Reading Sheet Music for the Ukulele

Compared to tabs, reading standard notation is a complete pain in the arse. For some reason, there are a few ukulele books that use only standard notation (such as the Jumpin’ Jim books and some of the Ukulele Masters series). I thought I’d knock together a short post in the hope of making all those squiggles and splatters a little more decipherable.

There are certain similarities with tab such as rhythms and repeats (there’s a full guide to reading ukulele tab here). So I’m just going over how musical notation indicates pitch.

Like tab, there are a bunch of horizontal lines (known as a stave), but that’s where the similarity ends. Notes are indicated by the position of the dots: the higher up the stave a dot is, the higher the note. The dots can appear on the lines or between them. Each time you shift up a position, you go up to the next white key on the piano (C,D,E,F,G,A,B etc.)

Here are the notes as they compare to the tab

Whether the stems of the notes go up or down doesn’t make any difference at all.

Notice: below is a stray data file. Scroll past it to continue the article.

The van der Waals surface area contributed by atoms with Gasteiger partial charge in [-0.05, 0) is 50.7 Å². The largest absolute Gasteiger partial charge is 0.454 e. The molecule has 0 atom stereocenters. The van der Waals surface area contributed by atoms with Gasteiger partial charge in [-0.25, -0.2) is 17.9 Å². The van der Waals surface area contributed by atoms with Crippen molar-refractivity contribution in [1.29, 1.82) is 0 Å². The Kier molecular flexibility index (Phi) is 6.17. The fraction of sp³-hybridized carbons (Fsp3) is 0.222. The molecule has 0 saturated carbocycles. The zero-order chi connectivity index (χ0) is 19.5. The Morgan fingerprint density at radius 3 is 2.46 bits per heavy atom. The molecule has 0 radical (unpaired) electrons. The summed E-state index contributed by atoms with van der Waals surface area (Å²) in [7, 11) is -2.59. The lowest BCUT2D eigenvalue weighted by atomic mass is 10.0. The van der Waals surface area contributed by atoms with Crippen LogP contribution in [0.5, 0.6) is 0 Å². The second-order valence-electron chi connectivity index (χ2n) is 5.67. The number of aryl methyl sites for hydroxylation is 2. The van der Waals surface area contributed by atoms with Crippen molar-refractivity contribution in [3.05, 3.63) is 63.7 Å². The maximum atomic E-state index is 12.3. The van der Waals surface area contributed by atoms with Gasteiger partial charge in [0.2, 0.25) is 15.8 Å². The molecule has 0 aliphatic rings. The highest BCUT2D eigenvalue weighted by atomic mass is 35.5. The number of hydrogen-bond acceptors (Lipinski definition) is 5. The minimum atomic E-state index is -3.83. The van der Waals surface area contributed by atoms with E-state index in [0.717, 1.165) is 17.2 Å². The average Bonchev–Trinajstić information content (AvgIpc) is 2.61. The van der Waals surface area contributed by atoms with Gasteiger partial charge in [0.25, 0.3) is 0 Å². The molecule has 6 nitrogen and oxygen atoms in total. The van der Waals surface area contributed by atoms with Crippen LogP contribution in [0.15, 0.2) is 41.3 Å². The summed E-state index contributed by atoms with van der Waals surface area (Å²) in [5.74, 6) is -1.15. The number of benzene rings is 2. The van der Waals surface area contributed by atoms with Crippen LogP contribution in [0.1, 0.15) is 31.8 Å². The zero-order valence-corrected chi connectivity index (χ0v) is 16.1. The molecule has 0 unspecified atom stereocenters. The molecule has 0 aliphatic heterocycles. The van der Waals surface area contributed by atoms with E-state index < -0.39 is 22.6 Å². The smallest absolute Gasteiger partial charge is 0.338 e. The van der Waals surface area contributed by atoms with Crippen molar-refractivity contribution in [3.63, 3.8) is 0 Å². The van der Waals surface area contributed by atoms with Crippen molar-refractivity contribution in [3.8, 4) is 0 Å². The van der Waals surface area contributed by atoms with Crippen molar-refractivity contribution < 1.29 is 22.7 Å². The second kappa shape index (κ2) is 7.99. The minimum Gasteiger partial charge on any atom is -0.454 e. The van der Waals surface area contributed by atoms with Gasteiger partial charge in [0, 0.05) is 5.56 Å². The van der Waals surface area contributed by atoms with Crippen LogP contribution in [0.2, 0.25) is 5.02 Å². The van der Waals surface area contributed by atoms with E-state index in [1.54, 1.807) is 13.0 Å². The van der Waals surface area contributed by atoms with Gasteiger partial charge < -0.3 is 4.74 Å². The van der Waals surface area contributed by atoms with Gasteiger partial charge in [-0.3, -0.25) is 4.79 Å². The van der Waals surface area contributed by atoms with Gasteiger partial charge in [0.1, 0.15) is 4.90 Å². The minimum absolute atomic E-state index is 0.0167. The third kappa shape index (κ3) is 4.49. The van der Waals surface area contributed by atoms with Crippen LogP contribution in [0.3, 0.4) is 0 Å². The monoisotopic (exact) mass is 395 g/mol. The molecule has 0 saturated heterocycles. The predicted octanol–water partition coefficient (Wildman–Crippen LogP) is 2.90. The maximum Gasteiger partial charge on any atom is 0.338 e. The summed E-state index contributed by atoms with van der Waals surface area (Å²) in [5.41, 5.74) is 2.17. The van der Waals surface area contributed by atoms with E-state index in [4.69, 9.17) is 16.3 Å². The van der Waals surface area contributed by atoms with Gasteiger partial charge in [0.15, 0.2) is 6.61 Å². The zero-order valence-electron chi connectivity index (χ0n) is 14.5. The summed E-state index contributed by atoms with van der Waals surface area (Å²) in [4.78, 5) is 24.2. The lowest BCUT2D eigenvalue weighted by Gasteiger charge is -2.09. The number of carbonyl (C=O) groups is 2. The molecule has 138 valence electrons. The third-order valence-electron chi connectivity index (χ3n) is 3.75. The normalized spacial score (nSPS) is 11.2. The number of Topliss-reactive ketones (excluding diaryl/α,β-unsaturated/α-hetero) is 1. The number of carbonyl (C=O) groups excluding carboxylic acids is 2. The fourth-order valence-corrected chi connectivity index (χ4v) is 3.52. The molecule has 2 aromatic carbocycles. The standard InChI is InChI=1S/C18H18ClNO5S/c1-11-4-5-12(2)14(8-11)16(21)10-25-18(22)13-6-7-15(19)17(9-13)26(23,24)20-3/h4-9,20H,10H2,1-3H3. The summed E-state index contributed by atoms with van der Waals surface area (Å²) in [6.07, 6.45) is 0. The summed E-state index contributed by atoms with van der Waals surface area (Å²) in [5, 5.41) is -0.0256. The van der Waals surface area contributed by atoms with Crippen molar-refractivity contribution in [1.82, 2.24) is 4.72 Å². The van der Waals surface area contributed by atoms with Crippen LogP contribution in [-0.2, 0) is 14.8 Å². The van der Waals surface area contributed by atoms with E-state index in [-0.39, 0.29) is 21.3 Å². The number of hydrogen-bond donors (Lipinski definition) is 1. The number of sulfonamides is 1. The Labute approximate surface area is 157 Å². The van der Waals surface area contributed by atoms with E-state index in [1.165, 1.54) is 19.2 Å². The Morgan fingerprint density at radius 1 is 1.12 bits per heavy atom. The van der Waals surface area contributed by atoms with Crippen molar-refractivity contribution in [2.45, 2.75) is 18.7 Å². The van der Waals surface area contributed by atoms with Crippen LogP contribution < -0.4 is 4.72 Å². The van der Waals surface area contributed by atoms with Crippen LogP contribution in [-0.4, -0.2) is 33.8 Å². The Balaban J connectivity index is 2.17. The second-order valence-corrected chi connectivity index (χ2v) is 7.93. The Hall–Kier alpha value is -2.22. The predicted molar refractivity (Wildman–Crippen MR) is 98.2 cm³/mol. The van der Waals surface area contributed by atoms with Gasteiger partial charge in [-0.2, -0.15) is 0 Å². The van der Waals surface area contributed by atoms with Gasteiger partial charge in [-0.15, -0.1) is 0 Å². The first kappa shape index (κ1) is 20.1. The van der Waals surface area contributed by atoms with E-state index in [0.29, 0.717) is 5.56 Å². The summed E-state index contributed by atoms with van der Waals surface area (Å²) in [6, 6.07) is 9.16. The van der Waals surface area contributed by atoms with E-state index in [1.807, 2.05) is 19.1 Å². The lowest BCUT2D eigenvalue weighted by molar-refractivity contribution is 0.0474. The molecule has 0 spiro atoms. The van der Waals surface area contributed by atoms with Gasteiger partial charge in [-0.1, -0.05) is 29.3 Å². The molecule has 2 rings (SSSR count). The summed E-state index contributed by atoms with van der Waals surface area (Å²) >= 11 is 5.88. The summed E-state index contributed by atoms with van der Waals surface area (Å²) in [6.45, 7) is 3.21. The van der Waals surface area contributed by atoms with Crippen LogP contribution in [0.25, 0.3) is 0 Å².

The notes that fall in between the lines spell “FACE” from bottom to top.

The notes on the lines spell “EGBDF”. If you’re not familiar with the word ‘egbdf’, there are plenty of mnemonics to remember it such as Every Good Boy Deserves Football (or any other f-word you think a boy might enjoy).

On the uke, there are two notes that fall below this: C and D. The D hangs underneath the stave, and the C is on a line drawn underneath it.

Like tab, you read music left to right with notes that are vertical are played at the same time e.g.

You might have noticed that none of the notes we’ve discussed are sharp or flat. Sharps and flats are indicated with a sharp (#) or flat (b) before the note like this:

When it comes to the ukulele, standard notation has some serious shortcomings. For one, it can’t tell you which string you’re supposed to be playing a note on (a big drawback since the uke has so many options for playing the same notes). For instance, Example 1 could equally be played like this:

Or any of a whole array of other ways.

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61 Comments

  1. Brad July 23rd, 2008 10:16 pm